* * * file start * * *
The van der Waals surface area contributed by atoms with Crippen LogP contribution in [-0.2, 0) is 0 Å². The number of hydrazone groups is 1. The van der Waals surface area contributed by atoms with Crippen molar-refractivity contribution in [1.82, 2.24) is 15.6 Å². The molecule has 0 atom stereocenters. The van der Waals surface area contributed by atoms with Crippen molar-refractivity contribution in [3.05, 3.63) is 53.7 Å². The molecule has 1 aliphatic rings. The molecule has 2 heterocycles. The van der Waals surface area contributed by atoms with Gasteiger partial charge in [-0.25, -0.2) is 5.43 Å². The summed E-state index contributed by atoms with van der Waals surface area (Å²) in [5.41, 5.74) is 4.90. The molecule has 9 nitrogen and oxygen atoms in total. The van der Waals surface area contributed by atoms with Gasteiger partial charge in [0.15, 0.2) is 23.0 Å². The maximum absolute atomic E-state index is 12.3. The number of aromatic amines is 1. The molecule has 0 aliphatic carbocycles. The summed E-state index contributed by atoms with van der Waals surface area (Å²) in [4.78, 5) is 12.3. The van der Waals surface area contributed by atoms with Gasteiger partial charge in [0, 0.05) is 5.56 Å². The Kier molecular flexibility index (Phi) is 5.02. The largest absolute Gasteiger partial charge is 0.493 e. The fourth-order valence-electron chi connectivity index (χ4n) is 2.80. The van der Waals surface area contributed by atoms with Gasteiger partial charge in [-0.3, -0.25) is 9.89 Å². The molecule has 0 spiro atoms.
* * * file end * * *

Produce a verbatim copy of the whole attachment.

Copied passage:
The van der Waals surface area contributed by atoms with Crippen LogP contribution in [-0.2, 0) is 0 Å². The number of hydrazone groups is 1. The van der Waals surface area contributed by atoms with Crippen molar-refractivity contribution in [1.82, 2.24) is 15.6 Å². The molecule has 0 atom stereocenters. The van der Waals surface area contributed by atoms with Crippen molar-refractivity contribution in [3.05, 3.63) is 53.7 Å². The molecule has 1 aliphatic rings. The molecule has 2 heterocycles. The van der Waals surface area contributed by atoms with Gasteiger partial charge in [-0.25, -0.2) is 5.43 Å². The summed E-state index contributed by atoms with van der Waals surface area (Å²) in [5.41, 5.74) is 4.90. The molecule has 9 nitrogen and oxygen atoms in total. The van der Waals surface area contributed by atoms with Gasteiger partial charge in [0.15, 0.2) is 23.0 Å². The maximum absolute atomic E-state index is 12.3. The number of aromatic amines is 1. The molecule has 0 aliphatic carbocycles. The summed E-state index contributed by atoms with van der Waals surface area (Å²) in [4.78, 5) is 12.3. The van der Waals surface area contributed by atoms with Gasteiger partial charge in [0, 0.05) is 5.56 Å². The Kier molecular flexibility index (Phi) is 5.02. The largest absolute Gasteiger partial charge is 0.493 e. The fourth-order valence-electron chi connectivity index (χ4n) is 2.80. The van der Waals surface area contributed by atoms with Gasteiger partial charge in [-0.3, -0.25) is 9.89 Å². The molecule has 0 spiro atoms.